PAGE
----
The 10 best jazz albums of the '90s features a wide variety of sounds. There are jazz singers, instrumentalists, old school and relatively new performers. All of these albums will make you fondly recall a good musical decade. These may not be classic jazz days, but that doesn't mean classic jazz is not still being created.
- Lester Bowie — "Funky T, Cool T" — Bowie is a prime example of a jazz musician — in this case, a jazz trumpeter — who makes both entertaining and artistic music. This five-track album is both funky and cool. It is, perhaps, the best jazz album released in the '90s.
- Charlie Haden and Hank Jones– "Steal Away" — A great bassist and a great piano joined together here to give gospel music a jazzy feel. But it's not all gospel music. There's also a touching version of "Danny Boy".
- Abbey Lincoln — "The World is Falling Down" — Charlie Haden also contributes to this fine jazz singers excellent album. There's a great version of "How High The Moon" included on this stellar '90s CD.
- Cassandra Wilson — "New Moon Daughter" — Bet you can't name another jazz singer that's covered both The Monkees and U2 on the same album. Yet Cassandra does just that here. Here version of U2's "Love is Blindness" gives Bono a run for his money.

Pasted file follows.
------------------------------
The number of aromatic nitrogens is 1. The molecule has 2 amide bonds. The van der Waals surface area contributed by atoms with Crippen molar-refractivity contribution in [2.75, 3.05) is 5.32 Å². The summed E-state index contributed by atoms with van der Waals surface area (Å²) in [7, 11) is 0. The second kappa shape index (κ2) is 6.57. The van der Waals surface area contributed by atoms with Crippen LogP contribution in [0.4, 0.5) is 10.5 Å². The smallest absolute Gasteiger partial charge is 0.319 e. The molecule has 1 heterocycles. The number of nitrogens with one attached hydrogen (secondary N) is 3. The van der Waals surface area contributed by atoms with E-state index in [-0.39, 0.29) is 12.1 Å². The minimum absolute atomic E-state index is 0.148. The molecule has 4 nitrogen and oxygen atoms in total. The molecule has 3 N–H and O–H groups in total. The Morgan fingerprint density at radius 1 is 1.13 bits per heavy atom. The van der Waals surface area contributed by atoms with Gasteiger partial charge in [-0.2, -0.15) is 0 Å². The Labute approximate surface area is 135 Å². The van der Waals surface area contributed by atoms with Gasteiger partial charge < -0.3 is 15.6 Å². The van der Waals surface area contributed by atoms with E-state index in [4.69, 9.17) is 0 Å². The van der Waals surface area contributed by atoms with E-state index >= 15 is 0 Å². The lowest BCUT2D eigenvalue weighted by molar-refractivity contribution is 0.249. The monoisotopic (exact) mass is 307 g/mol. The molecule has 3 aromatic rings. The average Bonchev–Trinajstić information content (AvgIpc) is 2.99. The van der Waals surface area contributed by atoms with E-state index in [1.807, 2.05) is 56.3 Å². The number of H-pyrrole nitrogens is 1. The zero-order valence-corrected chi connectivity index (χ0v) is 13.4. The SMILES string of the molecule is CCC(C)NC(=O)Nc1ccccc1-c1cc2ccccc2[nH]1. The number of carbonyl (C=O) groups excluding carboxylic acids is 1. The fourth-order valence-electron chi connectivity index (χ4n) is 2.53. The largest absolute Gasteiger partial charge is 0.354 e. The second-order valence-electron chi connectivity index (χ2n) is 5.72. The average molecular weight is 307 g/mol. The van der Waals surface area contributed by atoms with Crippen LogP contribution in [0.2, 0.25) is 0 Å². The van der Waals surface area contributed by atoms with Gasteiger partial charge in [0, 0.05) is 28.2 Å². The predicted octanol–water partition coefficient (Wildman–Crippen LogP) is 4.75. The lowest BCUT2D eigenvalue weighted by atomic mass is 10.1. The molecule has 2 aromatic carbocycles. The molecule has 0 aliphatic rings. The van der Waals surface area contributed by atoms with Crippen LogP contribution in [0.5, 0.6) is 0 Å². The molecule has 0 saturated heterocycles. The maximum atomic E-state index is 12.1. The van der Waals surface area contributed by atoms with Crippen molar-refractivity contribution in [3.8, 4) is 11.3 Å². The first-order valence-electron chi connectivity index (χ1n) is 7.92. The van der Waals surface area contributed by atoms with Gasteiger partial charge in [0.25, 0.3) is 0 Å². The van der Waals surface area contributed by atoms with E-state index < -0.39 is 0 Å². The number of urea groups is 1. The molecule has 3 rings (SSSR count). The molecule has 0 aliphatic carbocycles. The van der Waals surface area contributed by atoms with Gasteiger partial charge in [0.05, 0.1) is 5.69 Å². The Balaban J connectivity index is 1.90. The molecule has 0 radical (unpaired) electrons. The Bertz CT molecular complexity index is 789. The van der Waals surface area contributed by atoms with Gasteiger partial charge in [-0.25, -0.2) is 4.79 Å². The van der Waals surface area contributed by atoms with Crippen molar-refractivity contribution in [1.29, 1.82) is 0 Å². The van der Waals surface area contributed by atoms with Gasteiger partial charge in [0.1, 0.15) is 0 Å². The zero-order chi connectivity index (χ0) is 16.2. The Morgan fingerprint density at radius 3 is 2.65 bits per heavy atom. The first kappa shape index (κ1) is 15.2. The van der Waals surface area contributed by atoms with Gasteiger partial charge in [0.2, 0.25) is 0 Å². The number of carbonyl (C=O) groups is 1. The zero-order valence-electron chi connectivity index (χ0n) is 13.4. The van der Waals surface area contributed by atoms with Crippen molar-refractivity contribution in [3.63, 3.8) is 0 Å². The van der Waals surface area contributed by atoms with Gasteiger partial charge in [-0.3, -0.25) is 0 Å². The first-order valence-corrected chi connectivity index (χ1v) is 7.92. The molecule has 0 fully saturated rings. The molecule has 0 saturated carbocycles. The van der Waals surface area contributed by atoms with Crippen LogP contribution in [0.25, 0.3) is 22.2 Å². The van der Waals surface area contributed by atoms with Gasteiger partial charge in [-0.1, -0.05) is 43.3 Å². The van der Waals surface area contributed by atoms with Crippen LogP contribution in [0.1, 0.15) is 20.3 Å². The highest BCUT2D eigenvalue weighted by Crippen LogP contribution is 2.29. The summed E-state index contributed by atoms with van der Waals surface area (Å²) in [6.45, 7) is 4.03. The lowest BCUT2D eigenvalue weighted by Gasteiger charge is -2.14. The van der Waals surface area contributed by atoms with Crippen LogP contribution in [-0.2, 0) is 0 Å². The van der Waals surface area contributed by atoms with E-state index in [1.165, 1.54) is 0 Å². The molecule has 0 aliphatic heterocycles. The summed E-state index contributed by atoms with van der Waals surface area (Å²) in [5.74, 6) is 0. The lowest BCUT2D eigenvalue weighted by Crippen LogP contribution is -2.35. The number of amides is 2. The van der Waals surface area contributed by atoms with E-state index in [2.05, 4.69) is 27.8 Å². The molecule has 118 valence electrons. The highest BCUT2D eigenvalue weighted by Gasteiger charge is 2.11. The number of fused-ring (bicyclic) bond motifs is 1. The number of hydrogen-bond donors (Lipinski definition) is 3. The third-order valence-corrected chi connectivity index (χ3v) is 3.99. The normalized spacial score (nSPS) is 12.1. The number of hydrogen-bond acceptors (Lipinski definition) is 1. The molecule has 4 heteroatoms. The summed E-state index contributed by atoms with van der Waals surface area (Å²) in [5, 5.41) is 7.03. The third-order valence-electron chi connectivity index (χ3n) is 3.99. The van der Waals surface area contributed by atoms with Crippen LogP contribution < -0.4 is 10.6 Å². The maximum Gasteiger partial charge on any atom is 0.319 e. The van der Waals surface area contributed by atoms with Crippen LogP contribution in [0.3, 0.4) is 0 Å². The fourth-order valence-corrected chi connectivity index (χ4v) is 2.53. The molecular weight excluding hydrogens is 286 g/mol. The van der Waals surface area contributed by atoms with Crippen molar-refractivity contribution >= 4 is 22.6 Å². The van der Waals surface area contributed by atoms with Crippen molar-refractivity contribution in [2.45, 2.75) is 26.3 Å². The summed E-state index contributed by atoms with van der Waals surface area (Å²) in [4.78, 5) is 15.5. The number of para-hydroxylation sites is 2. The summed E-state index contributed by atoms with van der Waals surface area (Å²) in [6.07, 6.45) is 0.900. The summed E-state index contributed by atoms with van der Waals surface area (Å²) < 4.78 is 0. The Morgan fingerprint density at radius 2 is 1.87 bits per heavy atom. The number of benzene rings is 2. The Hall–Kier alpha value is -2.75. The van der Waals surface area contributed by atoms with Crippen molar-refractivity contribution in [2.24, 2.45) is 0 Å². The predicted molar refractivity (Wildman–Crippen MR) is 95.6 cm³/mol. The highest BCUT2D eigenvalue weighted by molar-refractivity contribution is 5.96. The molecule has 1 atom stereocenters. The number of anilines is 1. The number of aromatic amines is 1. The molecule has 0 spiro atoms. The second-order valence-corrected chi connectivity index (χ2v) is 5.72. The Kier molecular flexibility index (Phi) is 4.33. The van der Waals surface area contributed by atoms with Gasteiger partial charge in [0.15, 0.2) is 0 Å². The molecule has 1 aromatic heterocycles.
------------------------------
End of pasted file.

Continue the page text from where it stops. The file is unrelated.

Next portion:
- John Lewis — "Evolution" — This cool pianist, best known for his work with the Modern Jazz Quartet, brings his tasteful jazz approach to "Sweet Georgia Brown", which is usually much more loose than this. His is a special brand of jazz, which still stood out from the back — even by the '90s.
- Stan Getz and Kenny Barron — "People Time" — Sadly, this is Stan Getz's last recording. But it's a fine one. This is a two-CD duet album featuring saxophonist Getz, and pianist Kenny Barron.
- Tommy Flanagan — "Sunset and the Mocking Bird" — Pianist Tommy Flanagan recorded this on his 67th birthday. The title cut is a Duke Ellington composition, but everything is simply wonderful on this '90s release.
- Dee Dee Bridgewater — "Live at Yoshi’s" — Dee Dee Bridgewater's singing of "What A Little Moonlight Can Do" is just one highlight on this '90s Bay Area live recording. Where are the great new jazz singers? Well, one can be found right here.
- Dewey Redman, Cecil Taylor, Elvin Jones — "Momentum Space" — Tenor saxophonist Dewey Redmen makes a little musical magic, along with pianist Cecil Taylor and Elvin Jones on this '90s album. All three share in the writing credits for what can safely be called a jazz power trio.
- James Carter — "Jurassic Classics" — One of the best contemporary saxophonists, James Carter, has a go at a few wonderful jazz standards. These recording prove what a fine player he is. It also shows how well these compositions stand up.
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